Farming Is More Dangerous Than You Think
Agriculture is statistically one of the most dangerous industries in the U.S. Agricultural workers have a fatality rate 5 times higher than the average worker–not to mention increased risk of non-fatal injuries and ailments like heart disease, cancer, respiratory problems, and chronic pain.
Chronic chemical exposure, air pollution, and mechanical hazards are some of the principal factors threatening the well-being of agricultural workers. These are particularly prevalent in concentrated animal feeding operations (or CAFOs) and food packaging facilities.
Fortunately, more and more operations are taking the health and well-being of their workers into account and providing better conditions and training to that end.
Agricultural Health Hazards
Air contaminants from manure such as sulfur, ammonia, carbon dioxide, methane, and endotoxins are commonplace in CAFOs. Chronic exposure to low levels or short term exposure to high levels of these substances can be hazardous.
Respiratory problems are the leading consequence of exposure. Many workers at CAFOs experience chronic bronchitis, while most will experience acute bronchitis at some point during the year.
Neurological and cardiological disorders are also linked to exposure to these toxic gases, increasing risk of arrythmia and heart attack, among other health concerns. These gases can–in rare cases–be lethal in large doses, especially in improperly ventilated facilities.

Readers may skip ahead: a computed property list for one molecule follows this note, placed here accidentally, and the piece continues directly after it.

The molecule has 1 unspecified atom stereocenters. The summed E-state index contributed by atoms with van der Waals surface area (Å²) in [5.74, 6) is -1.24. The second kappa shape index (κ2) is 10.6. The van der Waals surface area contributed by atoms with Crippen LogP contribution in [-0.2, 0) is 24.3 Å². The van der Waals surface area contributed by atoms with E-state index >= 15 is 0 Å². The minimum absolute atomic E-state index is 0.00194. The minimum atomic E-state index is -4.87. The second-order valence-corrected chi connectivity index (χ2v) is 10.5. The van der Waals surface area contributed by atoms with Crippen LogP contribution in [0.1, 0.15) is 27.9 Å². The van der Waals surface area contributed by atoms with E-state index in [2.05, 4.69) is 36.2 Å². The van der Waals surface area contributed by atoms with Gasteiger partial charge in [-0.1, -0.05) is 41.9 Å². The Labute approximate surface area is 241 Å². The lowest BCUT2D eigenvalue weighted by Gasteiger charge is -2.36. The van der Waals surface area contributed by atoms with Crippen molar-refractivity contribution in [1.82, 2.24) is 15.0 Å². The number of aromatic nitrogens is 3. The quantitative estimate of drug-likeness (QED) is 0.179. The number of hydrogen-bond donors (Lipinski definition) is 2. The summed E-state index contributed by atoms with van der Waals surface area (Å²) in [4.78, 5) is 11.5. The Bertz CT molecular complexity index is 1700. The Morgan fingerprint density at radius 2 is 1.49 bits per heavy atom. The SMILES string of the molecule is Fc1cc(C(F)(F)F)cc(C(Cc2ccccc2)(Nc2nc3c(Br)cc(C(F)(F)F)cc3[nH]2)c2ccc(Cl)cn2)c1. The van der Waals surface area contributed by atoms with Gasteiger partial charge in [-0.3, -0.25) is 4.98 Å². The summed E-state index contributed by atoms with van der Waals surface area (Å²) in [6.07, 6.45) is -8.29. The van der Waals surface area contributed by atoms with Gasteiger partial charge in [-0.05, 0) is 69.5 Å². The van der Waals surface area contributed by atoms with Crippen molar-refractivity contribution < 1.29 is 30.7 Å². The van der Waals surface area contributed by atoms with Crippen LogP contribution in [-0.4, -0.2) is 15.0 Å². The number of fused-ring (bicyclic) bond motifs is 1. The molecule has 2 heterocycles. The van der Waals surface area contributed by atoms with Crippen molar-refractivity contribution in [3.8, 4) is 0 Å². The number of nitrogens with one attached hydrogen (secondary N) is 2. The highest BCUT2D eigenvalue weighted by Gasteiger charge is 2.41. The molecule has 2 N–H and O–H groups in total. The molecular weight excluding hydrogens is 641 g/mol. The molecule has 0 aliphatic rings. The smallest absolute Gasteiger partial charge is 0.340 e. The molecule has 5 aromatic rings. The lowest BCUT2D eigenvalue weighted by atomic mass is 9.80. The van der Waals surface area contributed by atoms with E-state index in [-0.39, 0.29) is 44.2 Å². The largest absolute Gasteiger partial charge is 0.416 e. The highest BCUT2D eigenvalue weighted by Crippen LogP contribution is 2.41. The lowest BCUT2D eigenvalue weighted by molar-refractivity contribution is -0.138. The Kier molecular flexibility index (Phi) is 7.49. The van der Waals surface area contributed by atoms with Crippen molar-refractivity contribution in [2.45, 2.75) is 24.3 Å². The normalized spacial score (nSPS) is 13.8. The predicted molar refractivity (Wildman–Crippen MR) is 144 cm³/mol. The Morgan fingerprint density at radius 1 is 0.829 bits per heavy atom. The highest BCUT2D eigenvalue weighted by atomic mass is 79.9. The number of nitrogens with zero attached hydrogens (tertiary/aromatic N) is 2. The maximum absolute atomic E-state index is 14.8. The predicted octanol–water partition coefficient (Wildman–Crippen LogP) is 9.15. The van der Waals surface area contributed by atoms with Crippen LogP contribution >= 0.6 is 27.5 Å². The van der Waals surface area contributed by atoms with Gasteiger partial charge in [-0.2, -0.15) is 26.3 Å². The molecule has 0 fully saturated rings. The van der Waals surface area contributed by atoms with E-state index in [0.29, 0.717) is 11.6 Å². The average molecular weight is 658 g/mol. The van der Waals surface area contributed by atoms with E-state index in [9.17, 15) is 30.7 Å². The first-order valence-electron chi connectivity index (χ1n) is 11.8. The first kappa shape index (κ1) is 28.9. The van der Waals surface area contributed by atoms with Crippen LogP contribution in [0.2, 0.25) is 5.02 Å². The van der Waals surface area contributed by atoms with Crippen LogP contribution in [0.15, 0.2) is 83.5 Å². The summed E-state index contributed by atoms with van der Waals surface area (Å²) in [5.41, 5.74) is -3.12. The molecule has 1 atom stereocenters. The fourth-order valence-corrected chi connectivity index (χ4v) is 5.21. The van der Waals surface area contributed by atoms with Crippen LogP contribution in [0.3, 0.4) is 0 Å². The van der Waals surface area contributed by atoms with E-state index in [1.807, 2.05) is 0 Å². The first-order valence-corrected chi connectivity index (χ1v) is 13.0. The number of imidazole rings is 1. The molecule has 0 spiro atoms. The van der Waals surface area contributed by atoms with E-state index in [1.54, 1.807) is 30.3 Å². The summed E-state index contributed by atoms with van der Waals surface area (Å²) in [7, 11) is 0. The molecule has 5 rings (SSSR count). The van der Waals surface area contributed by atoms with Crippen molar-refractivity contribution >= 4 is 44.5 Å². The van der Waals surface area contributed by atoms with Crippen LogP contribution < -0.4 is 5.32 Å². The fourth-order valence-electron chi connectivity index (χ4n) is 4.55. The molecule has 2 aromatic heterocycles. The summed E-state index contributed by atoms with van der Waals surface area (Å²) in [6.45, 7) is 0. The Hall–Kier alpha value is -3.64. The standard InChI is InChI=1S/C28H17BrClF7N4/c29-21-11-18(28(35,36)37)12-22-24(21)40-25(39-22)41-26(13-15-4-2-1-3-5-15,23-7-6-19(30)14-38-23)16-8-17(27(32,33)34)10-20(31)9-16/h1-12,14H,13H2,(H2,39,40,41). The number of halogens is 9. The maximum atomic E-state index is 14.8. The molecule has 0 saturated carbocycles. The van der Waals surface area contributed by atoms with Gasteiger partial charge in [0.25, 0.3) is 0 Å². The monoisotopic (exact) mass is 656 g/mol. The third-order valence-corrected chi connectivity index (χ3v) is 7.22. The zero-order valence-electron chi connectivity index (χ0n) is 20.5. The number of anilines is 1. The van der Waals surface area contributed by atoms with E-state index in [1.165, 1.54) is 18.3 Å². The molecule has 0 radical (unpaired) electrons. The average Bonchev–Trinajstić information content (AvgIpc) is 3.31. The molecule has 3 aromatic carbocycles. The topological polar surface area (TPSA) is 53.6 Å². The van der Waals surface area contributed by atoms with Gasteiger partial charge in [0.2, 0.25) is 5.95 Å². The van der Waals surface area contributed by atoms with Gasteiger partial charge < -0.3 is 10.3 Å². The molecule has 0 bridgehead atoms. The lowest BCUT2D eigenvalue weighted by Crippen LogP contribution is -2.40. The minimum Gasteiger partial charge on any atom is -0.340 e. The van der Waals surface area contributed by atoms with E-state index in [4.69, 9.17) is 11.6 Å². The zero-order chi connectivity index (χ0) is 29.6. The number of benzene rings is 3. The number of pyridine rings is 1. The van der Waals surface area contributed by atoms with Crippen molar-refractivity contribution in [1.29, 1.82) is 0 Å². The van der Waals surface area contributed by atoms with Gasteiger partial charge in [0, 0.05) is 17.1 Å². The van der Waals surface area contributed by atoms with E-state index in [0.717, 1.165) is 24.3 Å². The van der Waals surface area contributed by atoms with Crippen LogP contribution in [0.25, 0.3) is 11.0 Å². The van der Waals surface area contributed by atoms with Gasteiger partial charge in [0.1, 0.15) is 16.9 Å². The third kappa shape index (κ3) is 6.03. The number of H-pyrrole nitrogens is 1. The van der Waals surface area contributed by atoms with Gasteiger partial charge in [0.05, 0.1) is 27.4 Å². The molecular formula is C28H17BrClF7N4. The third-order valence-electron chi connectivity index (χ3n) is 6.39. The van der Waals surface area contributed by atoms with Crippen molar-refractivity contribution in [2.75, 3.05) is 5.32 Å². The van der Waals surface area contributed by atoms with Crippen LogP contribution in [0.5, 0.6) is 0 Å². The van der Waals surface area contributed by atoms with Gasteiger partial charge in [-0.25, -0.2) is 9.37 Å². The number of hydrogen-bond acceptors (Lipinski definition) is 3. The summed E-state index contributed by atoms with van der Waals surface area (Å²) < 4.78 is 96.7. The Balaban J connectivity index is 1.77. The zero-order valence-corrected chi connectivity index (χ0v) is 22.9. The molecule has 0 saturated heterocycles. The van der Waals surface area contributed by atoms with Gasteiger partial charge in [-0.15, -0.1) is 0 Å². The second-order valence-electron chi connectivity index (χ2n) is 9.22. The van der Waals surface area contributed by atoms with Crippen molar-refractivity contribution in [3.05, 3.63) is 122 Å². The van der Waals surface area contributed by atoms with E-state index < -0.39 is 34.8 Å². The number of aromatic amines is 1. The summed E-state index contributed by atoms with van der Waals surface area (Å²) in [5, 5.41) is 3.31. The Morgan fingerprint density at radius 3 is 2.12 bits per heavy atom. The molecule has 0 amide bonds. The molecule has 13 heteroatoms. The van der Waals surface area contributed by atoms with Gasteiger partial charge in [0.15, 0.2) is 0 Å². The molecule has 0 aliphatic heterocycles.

Food manufacturing and packaging plants also expose workers to heightened health risks. At meat packing plants, workers experience more than 6 times the rate of repeated trauma disorders than their average counterparts in manufacturing industries as a whole, suffering injuries at a rate of over 20%. In fact, meat packing falls within the top ten most dangerous industries.
Sustainable Agriculture and the Movement for Better Farm Worker Safety
Industrial farming and food operations such as these are generally oriented toward maximizing profit–sometimes at the expense of safety. While unfair labor management practices and hazardous working conditions are widespread in agricultural operations, there is an increasingly popular movement for more equitable and safe treatment of workers under the banner of sustainable agriculture.
One of the tenets of sustainable agriculture is equitable, fair, and safe treatment of workers. Providing them with proper training and safe conditions is critical to ensuring not only the health and morale of the workforce, but also the sustainability of the broader community and the food industry in general. Fair practices that protect agricultural workers from unnecessary dangers are essential to the success and continuation of the industry as a whole.
[photocredit: GrinningPlanet; MachineFinder]